Google quietly collected call and text information on Android without users being able to prevent it. According to a study by Trinity College Dublin, applications Messages and Phone collect and send data to Google without users’ consentwhich is a clear violation of your privacy.
In the study titled What data do Dialer and Messages apps on Android send to Google?author, Douglas J. Leith, details how the technology captures message and call data in its mobile operating system.
In the case of Messages, when the user sends or receives an SMS, the application records information such as the date and time when the event occurred, the sender’s phone number and a hashes truncated which serves as an identifier for the SMS.
Data is sent via Clearcut from Google Play Services and Firebase from Analytics. The information is tagged with the Android ID, an important detail since the ID is associated with a Google account.
In a nutshell, Mountain View they would have a detailed list of when and with whom you messaged. With calls, it’s not much different, since Google Phone records the time and duration of the conversation.
If caller ID is enabled, the app capture and send phone number of those who are not in your contact list.
Google would violate European data protection law
Since the collection and sending of data to Google is not stipulated in the privacy policies of the applications, the company would violate European data protection law.
The researchers claim that information lacks anonymity because it involves the Android ID. The Messages application associates the ID with the serial number of the SIM card once it is inserted into the mobile. The identifier is also associated with the serial number of the device, the IMEI and the Google user account.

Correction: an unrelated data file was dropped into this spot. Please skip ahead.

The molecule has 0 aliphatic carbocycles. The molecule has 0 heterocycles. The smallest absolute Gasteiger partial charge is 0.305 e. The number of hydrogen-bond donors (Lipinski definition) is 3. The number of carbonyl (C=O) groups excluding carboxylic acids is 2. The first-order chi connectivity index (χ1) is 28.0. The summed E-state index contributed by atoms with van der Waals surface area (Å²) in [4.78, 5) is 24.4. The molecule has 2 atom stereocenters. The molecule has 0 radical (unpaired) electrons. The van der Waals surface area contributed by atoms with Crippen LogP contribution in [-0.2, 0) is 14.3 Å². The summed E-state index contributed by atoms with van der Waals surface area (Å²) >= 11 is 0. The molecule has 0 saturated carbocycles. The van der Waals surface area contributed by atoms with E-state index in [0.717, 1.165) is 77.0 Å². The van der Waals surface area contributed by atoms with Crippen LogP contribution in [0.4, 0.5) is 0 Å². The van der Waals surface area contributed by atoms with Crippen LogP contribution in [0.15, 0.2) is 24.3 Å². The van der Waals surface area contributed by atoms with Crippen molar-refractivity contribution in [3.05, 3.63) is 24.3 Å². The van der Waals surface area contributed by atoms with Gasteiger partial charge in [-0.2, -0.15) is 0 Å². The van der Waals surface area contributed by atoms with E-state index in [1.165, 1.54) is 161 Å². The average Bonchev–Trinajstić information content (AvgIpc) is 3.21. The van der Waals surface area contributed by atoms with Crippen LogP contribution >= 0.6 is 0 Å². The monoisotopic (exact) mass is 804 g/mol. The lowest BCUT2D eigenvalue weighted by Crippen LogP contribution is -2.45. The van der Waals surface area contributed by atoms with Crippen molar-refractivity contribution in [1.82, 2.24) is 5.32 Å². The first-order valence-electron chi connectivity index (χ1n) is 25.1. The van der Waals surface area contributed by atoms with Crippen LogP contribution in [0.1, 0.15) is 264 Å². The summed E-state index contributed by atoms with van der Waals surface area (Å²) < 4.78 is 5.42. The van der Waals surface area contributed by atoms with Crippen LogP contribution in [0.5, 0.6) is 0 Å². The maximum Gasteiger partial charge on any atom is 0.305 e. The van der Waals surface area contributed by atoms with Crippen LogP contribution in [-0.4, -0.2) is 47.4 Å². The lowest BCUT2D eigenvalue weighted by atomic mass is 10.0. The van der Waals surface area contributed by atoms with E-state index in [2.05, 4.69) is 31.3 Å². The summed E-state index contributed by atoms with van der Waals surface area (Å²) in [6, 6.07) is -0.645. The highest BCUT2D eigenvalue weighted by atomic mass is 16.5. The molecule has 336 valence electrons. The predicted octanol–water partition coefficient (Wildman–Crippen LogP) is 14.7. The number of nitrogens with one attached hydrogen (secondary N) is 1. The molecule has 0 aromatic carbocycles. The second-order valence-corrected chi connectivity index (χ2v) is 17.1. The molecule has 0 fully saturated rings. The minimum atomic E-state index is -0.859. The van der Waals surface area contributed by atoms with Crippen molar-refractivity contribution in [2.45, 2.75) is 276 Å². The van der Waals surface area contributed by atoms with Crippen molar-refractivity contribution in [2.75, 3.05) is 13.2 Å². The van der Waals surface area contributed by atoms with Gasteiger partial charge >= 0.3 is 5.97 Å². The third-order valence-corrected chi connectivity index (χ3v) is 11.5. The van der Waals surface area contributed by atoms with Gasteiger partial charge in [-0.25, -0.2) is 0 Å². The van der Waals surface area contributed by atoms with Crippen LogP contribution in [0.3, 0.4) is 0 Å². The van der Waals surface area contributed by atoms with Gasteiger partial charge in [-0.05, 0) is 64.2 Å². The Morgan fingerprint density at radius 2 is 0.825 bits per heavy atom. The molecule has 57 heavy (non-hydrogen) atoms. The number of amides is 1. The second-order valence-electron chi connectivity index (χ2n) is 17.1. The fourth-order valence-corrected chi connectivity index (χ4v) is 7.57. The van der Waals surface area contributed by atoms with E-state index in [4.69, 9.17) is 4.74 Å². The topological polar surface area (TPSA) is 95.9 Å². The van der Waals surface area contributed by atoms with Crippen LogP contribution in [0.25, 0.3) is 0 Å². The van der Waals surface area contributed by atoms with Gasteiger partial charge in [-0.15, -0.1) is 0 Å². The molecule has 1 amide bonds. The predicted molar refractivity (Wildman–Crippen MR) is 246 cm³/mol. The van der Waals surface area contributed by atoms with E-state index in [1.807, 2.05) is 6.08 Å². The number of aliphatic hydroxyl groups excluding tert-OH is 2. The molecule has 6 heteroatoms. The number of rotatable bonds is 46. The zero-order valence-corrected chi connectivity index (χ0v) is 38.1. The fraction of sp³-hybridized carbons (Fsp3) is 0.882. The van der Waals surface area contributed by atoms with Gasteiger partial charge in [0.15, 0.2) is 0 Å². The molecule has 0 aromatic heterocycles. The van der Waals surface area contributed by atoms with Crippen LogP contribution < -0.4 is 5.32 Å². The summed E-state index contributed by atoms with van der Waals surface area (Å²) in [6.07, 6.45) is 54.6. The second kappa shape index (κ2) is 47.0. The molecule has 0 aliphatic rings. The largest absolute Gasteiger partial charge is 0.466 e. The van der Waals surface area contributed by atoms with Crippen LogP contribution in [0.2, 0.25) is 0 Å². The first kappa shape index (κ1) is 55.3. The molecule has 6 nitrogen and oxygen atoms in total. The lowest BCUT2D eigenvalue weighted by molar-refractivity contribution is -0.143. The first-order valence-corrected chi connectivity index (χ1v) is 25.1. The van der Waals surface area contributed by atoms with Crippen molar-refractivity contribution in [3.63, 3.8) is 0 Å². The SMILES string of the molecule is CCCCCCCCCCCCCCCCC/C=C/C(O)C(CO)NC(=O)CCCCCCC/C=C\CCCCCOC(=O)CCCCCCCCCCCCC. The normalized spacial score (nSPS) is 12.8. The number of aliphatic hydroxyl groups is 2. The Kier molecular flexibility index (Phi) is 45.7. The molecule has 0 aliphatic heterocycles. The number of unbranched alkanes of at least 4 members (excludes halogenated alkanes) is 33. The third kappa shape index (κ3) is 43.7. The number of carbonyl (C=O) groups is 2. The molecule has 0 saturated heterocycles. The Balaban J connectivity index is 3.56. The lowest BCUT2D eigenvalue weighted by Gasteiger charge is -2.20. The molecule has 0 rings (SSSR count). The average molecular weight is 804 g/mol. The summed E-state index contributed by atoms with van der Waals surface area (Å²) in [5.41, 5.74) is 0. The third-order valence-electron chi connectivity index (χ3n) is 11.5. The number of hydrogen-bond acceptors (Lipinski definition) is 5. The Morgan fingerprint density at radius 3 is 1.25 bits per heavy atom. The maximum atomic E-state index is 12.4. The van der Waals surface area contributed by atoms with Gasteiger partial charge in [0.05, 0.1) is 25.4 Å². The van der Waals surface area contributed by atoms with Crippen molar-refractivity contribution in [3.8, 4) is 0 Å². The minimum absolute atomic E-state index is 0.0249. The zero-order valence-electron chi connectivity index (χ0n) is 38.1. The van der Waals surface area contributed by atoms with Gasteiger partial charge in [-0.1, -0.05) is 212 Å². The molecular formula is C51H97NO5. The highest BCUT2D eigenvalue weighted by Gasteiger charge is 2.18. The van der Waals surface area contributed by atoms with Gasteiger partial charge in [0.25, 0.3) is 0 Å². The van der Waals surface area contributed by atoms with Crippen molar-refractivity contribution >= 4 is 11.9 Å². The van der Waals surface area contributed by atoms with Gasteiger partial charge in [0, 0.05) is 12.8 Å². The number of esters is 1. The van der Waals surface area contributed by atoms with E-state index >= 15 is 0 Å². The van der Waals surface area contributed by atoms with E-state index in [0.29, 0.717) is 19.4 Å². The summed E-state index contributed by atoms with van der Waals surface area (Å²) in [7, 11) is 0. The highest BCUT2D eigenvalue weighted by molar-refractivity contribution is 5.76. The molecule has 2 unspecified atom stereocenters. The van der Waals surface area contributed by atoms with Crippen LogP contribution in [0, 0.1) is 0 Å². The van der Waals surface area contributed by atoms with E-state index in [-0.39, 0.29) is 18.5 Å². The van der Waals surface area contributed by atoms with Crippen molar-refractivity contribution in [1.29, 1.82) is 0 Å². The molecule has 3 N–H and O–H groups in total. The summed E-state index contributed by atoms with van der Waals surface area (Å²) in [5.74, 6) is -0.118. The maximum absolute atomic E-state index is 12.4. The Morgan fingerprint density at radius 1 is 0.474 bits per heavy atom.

A half solution
After receiving the results of the study, Google promised to disable harvesting phone number, SIM ID and SMS hash. This will also eliminate the call log in Analytics and a button will be implemented to disable the sending of data not essential to the operation of the application.
Although the company applauded the academics’ work and accepted their suggestions, there is a risk that data collection will continue. In an interview with The registerDouglas Leith mentioned that he had doubts about what data Google considers essential.
A few months ago, the Mountain View company was accused by Brave of violating the GDPR. the “extremely ambiguous and non-specific” policies make it impossible to identify violations of the principles of data protection law.
According to Brave, Google must fully and specifically disclose the purposes of data collection in all of its apps and services, as well as the legal basis for each.